Methane Emissions Decline in Permian Basin as Oil and Gas Production Soars
Thu, October 18, 2018
From 2016 to 2017, methane emissions in the Permian Basin fell by approximately 100,000 metric tons of CO2 equivalent, continuing a downward trend that Texans for Natural Gas highlighted last year. The data were released this month by the U.S. Environmental Protection Agency, and include emissions from production, gathering, and boosting equipment in the Permian Basin, which covers parts of West Texas and Southeast New Mexico.
While methane emissions have declined, production in the region has soared. In January 2016, the Permian Basin was pumping out 1.9 million barrels of oil per day. By the end of 2017, that number had climbed to 2.8 million barrels per day. That’s an increase of nearly 50 percent. Natural gas production over the same period increased from 6.5 billion cubic feet per day (bcf/d) to 9.3 bcf/d.
Over the past year, critics of oil and natural gas development have targeted the Permian Basin, particularly with claims about methane emissions. Environmentalists have used misleading FLIR videos to try to defend Obama-era methane regulations that the Trump administration has been steadily rolling back. Earlier this week the EPA announced proposed revisions to some of those regulations.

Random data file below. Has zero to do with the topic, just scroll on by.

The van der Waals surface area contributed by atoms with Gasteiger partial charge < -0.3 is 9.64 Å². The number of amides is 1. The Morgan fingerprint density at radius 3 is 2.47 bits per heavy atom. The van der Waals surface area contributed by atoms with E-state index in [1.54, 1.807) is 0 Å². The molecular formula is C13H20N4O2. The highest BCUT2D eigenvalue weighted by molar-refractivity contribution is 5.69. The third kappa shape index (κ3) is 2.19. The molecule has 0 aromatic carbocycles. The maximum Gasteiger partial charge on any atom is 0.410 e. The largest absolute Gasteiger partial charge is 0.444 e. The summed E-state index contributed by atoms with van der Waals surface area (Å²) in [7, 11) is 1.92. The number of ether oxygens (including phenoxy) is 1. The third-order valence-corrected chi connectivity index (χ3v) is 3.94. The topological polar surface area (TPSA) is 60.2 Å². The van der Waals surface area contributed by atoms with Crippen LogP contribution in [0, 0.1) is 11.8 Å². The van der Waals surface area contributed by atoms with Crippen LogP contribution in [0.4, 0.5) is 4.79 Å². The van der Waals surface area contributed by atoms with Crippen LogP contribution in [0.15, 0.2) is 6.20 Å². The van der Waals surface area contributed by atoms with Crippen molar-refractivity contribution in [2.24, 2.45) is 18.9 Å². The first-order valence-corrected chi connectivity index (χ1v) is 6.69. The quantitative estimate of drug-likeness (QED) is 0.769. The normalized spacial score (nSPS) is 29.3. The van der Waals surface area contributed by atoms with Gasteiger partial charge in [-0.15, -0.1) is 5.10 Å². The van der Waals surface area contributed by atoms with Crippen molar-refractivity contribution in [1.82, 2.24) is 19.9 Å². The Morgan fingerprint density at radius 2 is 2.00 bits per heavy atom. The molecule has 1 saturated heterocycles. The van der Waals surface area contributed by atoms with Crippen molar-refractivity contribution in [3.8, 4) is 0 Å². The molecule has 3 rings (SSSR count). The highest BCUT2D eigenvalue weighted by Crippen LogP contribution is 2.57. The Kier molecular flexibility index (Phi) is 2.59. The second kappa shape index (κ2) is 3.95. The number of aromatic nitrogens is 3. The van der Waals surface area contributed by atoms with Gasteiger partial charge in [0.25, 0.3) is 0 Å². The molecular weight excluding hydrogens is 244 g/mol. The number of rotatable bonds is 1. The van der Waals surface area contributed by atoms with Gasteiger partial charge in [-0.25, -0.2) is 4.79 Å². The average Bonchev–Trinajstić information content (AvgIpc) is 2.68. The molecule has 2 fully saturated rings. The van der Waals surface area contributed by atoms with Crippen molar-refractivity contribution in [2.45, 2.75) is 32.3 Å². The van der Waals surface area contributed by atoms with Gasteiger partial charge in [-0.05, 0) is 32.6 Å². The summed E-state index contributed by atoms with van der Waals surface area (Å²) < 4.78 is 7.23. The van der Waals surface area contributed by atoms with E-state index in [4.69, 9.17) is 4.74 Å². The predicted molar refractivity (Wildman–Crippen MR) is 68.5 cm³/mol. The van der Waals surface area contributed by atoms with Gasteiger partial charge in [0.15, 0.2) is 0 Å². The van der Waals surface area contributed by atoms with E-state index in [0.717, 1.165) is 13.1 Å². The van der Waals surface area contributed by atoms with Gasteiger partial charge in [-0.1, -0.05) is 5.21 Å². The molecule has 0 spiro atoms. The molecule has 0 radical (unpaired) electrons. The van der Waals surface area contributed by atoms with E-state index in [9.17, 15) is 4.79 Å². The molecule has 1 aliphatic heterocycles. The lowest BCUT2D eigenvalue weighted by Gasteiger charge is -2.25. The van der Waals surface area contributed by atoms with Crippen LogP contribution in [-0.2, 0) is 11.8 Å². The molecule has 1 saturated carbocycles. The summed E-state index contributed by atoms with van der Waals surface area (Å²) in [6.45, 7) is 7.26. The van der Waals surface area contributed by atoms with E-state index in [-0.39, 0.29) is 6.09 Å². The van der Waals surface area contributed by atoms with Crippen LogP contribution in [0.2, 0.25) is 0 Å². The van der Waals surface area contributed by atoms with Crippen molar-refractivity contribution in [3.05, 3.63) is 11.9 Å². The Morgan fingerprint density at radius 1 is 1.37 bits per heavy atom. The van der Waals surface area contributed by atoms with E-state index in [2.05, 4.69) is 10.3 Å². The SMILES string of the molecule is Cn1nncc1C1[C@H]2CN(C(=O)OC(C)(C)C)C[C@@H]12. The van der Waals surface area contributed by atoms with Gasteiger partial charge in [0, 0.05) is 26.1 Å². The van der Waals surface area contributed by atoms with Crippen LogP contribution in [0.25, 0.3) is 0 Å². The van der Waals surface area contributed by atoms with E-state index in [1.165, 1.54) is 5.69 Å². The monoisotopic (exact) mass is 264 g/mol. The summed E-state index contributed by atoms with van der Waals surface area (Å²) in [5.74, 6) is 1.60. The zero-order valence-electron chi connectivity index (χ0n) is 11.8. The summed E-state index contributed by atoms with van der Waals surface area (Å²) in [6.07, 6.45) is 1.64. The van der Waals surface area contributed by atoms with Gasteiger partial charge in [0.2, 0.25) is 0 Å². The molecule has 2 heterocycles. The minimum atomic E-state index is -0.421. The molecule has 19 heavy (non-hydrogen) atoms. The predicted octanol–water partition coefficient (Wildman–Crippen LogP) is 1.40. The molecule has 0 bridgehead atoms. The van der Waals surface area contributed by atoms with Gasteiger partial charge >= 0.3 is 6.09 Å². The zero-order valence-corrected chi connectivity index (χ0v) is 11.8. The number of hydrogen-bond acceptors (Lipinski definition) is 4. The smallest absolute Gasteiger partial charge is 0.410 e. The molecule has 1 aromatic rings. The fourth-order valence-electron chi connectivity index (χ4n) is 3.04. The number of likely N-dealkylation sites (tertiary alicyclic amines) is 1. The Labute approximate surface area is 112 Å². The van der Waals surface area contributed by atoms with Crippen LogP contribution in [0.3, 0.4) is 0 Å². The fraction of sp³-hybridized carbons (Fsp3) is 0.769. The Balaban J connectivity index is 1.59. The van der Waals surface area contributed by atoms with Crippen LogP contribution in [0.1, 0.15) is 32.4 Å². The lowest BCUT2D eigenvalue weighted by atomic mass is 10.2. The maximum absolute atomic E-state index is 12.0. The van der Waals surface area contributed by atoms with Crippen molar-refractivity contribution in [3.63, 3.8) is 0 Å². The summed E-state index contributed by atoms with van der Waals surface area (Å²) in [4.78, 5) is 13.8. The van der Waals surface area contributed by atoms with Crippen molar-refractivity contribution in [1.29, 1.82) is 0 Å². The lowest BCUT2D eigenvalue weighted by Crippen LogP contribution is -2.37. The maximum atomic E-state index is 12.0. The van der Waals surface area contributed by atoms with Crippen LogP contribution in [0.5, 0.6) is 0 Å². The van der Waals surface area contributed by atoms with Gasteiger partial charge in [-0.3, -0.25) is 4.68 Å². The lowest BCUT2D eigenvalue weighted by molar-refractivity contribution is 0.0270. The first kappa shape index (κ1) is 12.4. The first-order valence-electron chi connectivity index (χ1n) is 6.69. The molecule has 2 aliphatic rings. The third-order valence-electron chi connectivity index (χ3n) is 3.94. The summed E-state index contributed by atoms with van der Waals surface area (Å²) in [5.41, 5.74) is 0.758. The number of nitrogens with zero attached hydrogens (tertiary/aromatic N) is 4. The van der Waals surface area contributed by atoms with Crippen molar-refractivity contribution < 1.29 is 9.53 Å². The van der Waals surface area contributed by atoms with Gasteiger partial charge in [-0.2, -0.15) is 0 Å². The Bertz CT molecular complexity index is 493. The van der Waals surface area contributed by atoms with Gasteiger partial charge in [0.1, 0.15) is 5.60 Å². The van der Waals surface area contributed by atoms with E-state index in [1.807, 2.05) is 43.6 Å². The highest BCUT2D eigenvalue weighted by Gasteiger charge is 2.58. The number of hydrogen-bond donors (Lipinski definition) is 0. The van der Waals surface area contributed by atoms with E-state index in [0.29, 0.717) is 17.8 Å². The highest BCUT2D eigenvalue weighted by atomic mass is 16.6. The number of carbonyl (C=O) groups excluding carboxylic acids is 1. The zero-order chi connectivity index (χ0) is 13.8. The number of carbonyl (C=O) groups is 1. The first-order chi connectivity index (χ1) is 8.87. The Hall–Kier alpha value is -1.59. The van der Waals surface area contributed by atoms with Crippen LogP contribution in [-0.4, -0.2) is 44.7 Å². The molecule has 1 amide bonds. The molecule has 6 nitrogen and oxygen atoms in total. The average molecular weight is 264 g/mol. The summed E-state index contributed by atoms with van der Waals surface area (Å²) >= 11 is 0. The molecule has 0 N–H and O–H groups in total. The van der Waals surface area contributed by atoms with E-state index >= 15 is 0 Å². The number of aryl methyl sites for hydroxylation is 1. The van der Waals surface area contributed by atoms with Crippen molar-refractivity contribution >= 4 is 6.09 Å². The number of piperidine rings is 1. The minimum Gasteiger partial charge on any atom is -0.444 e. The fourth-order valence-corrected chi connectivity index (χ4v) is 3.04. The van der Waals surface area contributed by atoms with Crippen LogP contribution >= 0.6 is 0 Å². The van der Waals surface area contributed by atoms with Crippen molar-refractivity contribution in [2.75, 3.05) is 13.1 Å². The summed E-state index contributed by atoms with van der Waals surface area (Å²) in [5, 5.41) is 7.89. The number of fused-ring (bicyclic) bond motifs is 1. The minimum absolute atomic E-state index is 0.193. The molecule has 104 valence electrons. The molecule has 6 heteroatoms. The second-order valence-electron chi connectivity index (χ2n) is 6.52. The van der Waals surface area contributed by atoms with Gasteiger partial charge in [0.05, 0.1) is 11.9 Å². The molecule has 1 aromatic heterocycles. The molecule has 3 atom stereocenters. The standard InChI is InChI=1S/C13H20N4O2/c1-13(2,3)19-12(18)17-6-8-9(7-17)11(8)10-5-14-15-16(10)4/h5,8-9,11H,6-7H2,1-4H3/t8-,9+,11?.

Multiple media reports have also focused on venting and flaring in the Permian. A Texans for Natural Gas analysis released earlier this year showed that methane emissions from venting and flaring are lower than previously thought.
Earlier this year, the United States became the world’s largest oil producer, thanks in large part to technological innovation in west Texas and southeast New Mexico. The latest data from EPA confirm that America’s rise to energy superpower status has not come at the expense of the environment.